Saturday, March 1, 2014
U.S. President Barack Obama on Thursday branded the plight of minority youths in America an “outrage” as he launched a program to improve the lives of boys in deprived and dangerous inner cities.
The U.S. economy grew at a 2.4 percent annual rate last quarter, sharper less than first thought, in part because consumers didn't spend as much as initially estimated.
Huber Matos Benitez, who helped lead the Cuban Revolution as one of Fidel Castro's key lieutenants before his efforts to resign from the burgeoning communist government landed him in prison for 20 years, has died. He was 95.
Relatives of some of the 30 U.S. troops killed when their helicopter was shot down in Afghanistan said congressional testimony from U.S. military officials on Thursday answered some, but not all, of their lingering questions about the single deadliest incident of the war.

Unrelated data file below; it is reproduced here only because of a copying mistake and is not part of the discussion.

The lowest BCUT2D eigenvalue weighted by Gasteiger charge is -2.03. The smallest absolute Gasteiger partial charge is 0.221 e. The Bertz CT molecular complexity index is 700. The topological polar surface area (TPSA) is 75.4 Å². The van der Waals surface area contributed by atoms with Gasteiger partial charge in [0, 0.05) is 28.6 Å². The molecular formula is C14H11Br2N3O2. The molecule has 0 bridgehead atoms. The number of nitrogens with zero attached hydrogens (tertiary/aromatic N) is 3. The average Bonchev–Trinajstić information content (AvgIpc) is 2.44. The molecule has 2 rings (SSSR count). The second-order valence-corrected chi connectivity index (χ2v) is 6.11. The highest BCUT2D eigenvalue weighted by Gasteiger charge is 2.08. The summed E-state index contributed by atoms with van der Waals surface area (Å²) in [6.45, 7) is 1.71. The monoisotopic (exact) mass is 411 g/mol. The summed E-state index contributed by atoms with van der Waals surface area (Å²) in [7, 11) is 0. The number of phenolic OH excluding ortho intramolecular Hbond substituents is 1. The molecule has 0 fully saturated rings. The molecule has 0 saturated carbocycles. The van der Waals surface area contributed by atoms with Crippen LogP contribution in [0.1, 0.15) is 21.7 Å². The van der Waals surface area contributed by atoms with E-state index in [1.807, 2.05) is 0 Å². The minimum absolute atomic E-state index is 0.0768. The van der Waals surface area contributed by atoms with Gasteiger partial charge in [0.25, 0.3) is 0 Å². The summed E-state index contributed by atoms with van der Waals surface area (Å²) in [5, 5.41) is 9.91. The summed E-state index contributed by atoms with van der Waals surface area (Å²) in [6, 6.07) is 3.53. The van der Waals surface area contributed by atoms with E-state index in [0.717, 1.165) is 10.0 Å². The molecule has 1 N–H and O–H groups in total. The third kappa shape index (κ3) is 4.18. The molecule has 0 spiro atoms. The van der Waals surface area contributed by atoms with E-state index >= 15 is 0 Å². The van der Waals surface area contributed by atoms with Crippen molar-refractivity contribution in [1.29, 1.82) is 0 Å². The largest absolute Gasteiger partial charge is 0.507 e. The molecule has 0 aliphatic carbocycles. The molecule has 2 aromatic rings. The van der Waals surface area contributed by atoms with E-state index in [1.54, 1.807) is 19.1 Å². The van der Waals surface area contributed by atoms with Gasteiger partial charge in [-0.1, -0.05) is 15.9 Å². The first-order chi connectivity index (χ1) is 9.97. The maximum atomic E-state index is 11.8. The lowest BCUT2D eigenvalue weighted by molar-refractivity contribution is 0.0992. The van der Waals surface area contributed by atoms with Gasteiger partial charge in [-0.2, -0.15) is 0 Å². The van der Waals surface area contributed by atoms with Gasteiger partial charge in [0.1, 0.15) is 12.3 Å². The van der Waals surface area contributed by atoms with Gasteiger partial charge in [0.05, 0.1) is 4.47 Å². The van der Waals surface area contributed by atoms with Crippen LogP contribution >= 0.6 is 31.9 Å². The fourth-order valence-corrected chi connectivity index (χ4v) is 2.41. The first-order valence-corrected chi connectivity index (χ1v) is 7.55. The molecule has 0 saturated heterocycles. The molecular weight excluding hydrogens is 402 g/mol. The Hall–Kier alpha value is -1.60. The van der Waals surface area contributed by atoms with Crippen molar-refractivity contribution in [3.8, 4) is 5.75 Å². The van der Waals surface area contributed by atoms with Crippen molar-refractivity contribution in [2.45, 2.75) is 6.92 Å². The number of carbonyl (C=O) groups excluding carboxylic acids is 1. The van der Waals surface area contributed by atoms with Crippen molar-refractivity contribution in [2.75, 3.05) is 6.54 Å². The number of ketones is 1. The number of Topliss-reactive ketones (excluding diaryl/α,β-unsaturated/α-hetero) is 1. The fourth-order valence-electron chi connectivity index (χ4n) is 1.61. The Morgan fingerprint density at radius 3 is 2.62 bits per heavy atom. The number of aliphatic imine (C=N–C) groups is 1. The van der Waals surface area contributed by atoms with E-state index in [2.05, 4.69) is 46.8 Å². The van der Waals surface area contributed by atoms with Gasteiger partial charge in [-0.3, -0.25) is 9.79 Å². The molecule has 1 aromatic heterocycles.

The Mormon Church is pushing back against the notion that members of the faith are taught they'll get their own planet in the afterlife, a misconception popularized in pop culture most recently by the Broadway show “The Book of Mormon.”
One of the so-called “Cuban Five” — intelligence agents convicted in a U.S. spy case that made them heroes in Havana — was released from an Arizona prison Thursday and will be deported, officials said.
Friday, February 28, 2014
The start of a weeklong string of holidays leading up to the March 5 anniversary of former President Hugo Chavez's death did not completely pull protesters from the streets Thursday as the government apparently hoped.
Russia sent fighter jets to patrol the border with Ukraine, reportedly gave shelter to the country's fugitive president and pro-Russian gunmen stormed offices of a strategic region, deepening the crisis for Ukraine's new government even as it was being formed.
A U.S. appeals court ordered YouTube on Wednesday to take down an anti-Muslim film that sparked violent riots in parts of the Middle East and death threats to the actors.